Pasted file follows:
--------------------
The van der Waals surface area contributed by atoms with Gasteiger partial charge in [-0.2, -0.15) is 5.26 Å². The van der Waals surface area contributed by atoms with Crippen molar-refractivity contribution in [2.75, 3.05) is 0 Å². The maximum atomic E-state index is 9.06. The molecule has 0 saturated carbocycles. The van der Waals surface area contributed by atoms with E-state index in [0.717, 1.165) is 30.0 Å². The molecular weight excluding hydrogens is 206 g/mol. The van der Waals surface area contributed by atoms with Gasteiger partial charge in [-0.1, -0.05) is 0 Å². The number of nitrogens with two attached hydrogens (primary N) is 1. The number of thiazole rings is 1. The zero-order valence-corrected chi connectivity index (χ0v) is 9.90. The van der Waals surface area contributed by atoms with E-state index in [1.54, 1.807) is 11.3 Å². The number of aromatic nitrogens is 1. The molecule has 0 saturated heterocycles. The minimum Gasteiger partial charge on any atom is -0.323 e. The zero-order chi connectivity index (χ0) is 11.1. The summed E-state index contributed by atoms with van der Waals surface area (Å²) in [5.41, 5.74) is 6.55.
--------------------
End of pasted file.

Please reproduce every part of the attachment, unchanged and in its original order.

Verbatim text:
The van der Waals surface area contributed by atoms with Gasteiger partial charge in [-0.2, -0.15) is 5.26 Å². The van der Waals surface area contributed by atoms with Crippen molar-refractivity contribution in [2.75, 3.05) is 0 Å². The maximum atomic E-state index is 9.06. The molecule has 0 saturated carbocycles. The van der Waals surface area contributed by atoms with E-state index in [0.717, 1.165) is 30.0 Å². The molecular weight excluding hydrogens is 206 g/mol. The van der Waals surface area contributed by atoms with Gasteiger partial charge in [-0.1, -0.05) is 0 Å². The number of nitrogens with two attached hydrogens (primary N) is 1. The number of thiazole rings is 1. The zero-order valence-corrected chi connectivity index (χ0v) is 9.90. The van der Waals surface area contributed by atoms with E-state index in [1.54, 1.807) is 11.3 Å². The number of aromatic nitrogens is 1. The molecule has 0 saturated heterocycles. The minimum Gasteiger partial charge on any atom is -0.323 e. The zero-order chi connectivity index (χ0) is 11.1. The summed E-state index contributed by atoms with van der Waals surface area (Å²) in [5.41, 5.74) is 6.55.